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Massachusetts Doctor Alexander Ding Elected to the AMA Board of Trustees

For immediate release:
June 22, 2011

CHICAGO – The American Medical Association (AMA) today announced Alexander Ding, M.D., M.S., a resident in radiology in Boston, Mass., has been elected to the AMA Board of Trustees. Dr. Ding’s election to the resident position on the board was confirmed at the AMA Annual Meeting in Chicago.

“It is a historic time in American health care and I am humbled by the opportunity to play a role in shaping the system in which my colleagues and I will practice,” said Dr. Ding. “Physicians and the AMA must provide leadership at this critical time and I look forward to taking on the challenges to ever improving patient care.”

Dr. Ding holds degrees in economics and public health from the University of California, Berkely, and graduated from the University of California, San Francisco School of Medicine. He completed an internship at Santa Clara Valley Medical center and is a fourth year resident physician in diagnostic radiology at Massachusetts General Hospital and Harvard Medical School, where he will continue a fellowship in interventional radiology.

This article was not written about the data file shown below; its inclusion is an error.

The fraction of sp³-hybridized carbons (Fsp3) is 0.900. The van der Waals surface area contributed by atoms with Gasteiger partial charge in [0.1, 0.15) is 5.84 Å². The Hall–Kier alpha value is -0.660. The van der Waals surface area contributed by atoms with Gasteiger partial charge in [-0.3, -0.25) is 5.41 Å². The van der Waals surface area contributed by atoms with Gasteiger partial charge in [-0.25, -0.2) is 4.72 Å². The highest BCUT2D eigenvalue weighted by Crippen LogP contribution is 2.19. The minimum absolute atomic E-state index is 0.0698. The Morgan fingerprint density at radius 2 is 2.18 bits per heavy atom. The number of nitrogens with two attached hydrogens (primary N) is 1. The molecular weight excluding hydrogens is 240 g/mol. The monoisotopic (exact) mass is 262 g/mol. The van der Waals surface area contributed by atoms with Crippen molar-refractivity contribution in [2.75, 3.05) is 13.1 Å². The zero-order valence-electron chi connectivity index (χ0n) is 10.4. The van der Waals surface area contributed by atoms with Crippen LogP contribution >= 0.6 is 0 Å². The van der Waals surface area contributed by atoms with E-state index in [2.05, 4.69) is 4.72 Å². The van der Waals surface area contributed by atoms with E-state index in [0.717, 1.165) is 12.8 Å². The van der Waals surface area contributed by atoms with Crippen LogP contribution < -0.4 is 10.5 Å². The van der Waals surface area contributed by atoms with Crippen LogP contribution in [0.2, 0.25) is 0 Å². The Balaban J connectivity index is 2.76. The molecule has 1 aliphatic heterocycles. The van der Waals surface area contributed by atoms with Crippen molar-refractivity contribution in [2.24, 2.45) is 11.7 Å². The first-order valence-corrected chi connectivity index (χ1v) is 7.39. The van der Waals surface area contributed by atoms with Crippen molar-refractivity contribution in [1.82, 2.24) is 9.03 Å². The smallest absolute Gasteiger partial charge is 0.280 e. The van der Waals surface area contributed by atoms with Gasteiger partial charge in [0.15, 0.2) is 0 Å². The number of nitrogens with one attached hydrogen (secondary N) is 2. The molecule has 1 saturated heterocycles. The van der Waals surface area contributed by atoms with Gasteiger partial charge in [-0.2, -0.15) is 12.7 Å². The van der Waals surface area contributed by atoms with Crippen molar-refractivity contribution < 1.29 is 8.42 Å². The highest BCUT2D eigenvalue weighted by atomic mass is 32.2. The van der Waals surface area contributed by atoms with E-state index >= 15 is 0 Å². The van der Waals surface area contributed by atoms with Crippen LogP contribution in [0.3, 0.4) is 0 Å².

Dr. Ding has served in numerous capacities at the local, state, national and specialty levels, including most recently on the AMA Political Action Committee Board of Directors from 2008 to 2010. He has represented both California and Massachusetts as a delegate in the AMA-HOD and was previously the medical student member on the AMA Council on Legislation. He is an inaugural member of the Resident and Fellow Committee of the Radiological Society of North America and was awarded the AMA Foundation Leadership Award in 2009.

As the AMA Medical Student Section Committee on Legislation and Advocacy chair, Dr. Ding testified before the U.S. Department of Education on medical education debt and against state-level regulation of resident physician work hours as the chair of the Massachusetts Medical Society Resident and Fellow Section. While in medical school, he led strategic development for a free clinic that established malpractice coverage for volunteer physicians and a referral system to a local community clinic for chronic care. As an intern physician, Dr. Ding helped the World Health Organization develop a global consortium of governments and industry dedicated to smoking cessation. He proudly serves his country as a lieutenant and medical officer in the U.S. Navy Reserve.

Dr. Ding has served on numerous other boards, including the Massachusetts Medical Society Board of Trustees, Physicians Insurance Agency of Massachusetts, CALPAC and the Boston Medical Library.

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